Monday, August 28, 2017

Hundred Year Old Stained Glass Lamp Repair

My customer told me this lamp belonged to her grandmother and that it is 100 years old.  Fortunately, none of the glass was broken, or it would have been difficult, if not impossible, to replace.

Here's how it came to me, with the glass panel out, and the surrounding areas compromised.

As with most older lamps, the edges of the glass were not ground before foiling.  I'm doing that here.  It improves the adhesiveness of the foil.

Here's another look at the damaged side.

Safety is important when working with stained glass.  Here there's visible white smoke rising up from where I'm melting off old solder and foil.  I'm wearing a protective breathing mask and I have a filtered fan on as I work.

Now I've lined the borders of the area with new copper foil.

I decided to remove an adjacent piece was was loose, and was letting light in.  It's also been copper foiled.

 Here I'm applying liquid flux to the copper foil.  This acts as a catalyst to help the solder flow freely.

After those two pieces are soldered in place, I began work on the border.  Here I've push-pinned the border foil in place. I added new foil to the outer edge and soldered it to the new lead lines at the top of the replaced pieces.

After cleaning off the area, I'm now applying black patina to the newly soldered areas.  It instantly turns the patina black.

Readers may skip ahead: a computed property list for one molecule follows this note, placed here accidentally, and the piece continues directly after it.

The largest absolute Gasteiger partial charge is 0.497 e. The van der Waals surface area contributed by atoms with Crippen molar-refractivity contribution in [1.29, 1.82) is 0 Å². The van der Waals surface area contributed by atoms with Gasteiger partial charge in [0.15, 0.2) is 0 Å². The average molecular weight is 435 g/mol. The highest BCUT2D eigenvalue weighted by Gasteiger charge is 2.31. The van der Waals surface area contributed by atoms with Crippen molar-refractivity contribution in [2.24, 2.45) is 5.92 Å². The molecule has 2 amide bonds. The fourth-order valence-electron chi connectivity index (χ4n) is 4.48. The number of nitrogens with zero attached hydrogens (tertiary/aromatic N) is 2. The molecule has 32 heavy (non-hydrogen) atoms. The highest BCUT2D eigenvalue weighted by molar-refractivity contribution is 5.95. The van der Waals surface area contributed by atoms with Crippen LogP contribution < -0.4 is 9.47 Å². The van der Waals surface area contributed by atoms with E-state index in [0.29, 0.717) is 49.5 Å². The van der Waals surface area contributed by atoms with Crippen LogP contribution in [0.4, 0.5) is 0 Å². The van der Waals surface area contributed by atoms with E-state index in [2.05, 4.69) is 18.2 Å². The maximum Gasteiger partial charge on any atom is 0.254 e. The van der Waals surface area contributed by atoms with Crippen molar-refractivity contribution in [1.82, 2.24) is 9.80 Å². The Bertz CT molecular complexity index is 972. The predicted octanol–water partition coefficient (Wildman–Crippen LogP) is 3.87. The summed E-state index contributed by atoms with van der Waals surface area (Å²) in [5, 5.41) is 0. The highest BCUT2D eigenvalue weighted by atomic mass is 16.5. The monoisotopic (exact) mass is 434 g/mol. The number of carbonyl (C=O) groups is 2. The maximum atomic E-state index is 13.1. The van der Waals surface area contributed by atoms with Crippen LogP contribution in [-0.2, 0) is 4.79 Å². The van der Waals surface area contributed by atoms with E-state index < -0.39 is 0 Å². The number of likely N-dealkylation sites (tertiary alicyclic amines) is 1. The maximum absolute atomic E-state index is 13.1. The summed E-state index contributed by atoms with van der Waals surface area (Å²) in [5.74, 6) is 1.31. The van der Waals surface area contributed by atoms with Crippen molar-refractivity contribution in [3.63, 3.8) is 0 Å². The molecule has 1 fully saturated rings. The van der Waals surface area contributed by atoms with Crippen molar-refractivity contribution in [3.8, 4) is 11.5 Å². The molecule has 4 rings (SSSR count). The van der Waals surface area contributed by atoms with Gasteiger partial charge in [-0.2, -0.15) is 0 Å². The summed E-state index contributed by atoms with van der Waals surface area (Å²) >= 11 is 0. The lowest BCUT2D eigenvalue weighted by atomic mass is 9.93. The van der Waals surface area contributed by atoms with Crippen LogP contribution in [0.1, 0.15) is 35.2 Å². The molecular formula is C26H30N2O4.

And now its repaired!  This is the view from inside the shade.

And a final view from outside.  Thanks to Loretta for entrusting me with your precious heirloom.  Now you can enjoy it for many years to come!
For more information on my other projects, please click here to visit my website.

If you're on FaceBook, please click here to "like" my BoehmStained Glass Studio page to keep up with all the latest projects.  Thank you!

Tuesday, August 8, 2017

Stay tuned .. Vacation time!

We'll be back after our vacation to the Pacific Northwest which will include witnessing the total eclipse!  I've got a few projects yet to post, with more on the way.  I've also upgraded my computer.  Along with that came new photo software which I have yet to learn.  But I think it'll be worth the wait!  Stay tuned.
Thanks!

Monday, July 31, 2017

Green Floral Stained Glass Lamp Repair

Yet another gorgeous lamp to repair!  (I've done over 100 so far).  This one is mostly green with some orange flowers around the sides.  The glass colors are spectacular. Here's the process to bring it back to new again.